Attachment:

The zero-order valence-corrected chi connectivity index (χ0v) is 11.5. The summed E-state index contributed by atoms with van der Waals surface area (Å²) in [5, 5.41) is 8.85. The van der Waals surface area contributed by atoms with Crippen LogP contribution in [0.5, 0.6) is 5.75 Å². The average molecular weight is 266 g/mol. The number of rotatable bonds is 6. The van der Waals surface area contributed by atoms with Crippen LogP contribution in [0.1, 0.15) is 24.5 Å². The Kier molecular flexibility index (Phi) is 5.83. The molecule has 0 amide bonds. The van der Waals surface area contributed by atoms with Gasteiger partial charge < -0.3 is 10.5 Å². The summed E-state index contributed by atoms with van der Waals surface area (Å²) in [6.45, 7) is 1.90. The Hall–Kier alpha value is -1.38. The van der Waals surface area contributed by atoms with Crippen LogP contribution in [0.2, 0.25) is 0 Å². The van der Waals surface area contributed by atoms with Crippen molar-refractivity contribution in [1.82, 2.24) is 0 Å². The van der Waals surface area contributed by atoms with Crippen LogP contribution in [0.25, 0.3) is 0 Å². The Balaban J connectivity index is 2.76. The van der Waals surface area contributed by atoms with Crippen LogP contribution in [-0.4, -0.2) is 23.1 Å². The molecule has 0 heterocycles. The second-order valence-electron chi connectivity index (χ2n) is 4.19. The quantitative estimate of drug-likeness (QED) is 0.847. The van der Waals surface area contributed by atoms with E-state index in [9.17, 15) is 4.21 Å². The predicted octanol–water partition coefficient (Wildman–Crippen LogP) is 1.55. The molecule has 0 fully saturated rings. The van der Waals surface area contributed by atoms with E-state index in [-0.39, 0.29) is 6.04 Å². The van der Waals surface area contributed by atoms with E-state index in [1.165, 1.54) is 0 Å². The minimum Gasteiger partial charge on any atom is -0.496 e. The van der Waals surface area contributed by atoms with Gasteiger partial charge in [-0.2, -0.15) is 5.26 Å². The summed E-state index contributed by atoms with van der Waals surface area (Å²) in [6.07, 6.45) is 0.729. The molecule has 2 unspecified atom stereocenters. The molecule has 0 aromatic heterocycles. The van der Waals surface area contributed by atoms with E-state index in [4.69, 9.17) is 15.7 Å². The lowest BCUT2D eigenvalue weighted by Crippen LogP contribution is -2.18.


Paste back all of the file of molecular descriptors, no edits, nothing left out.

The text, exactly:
The zero-order valence-corrected chi connectivity index (χ0v) is 11.5. The summed E-state index contributed by atoms with van der Waals surface area (Å²) in [5, 5.41) is 8.85. The van der Waals surface area contributed by atoms with Crippen LogP contribution in [0.5, 0.6) is 5.75 Å². The average molecular weight is 266 g/mol. The number of rotatable bonds is 6. The van der Waals surface area contributed by atoms with Crippen LogP contribution in [0.1, 0.15) is 24.5 Å². The Kier molecular flexibility index (Phi) is 5.83. The molecule has 0 amide bonds. The van der Waals surface area contributed by atoms with Gasteiger partial charge < -0.3 is 10.5 Å². The summed E-state index contributed by atoms with van der Waals surface area (Å²) in [6.45, 7) is 1.90. The Hall–Kier alpha value is -1.38. The van der Waals surface area contributed by atoms with Crippen LogP contribution in [0.2, 0.25) is 0 Å². The van der Waals surface area contributed by atoms with Crippen molar-refractivity contribution in [1.82, 2.24) is 0 Å². The van der Waals surface area contributed by atoms with Crippen LogP contribution in [0.25, 0.3) is 0 Å². The Balaban J connectivity index is 2.76. The van der Waals surface area contributed by atoms with Crippen LogP contribution in [-0.4, -0.2) is 23.1 Å². The molecule has 0 heterocycles. The second-order valence-electron chi connectivity index (χ2n) is 4.19. The quantitative estimate of drug-likeness (QED) is 0.847. The van der Waals surface area contributed by atoms with E-state index in [9.17, 15) is 4.21 Å². The predicted octanol–water partition coefficient (Wildman–Crippen LogP) is 1.55. The molecule has 0 fully saturated rings. The van der Waals surface area contributed by atoms with E-state index in [-0.39, 0.29) is 6.04 Å². The van der Waals surface area contributed by atoms with E-state index in [1.165, 1.54) is 0 Å². The minimum Gasteiger partial charge on any atom is -0.496 e. The van der Waals surface area contributed by atoms with Gasteiger partial charge in [-0.2, -0.15) is 5.26 Å². The summed E-state index contributed by atoms with van der Waals surface area (Å²) in [6.07, 6.45) is 0.729. The molecule has 2 unspecified atom stereocenters. The molecule has 0 aromatic heterocycles. The van der Waals surface area contributed by atoms with E-state index in [4.69, 9.17) is 15.7 Å². The lowest BCUT2D eigenvalue weighted by Crippen LogP contribution is -2.18.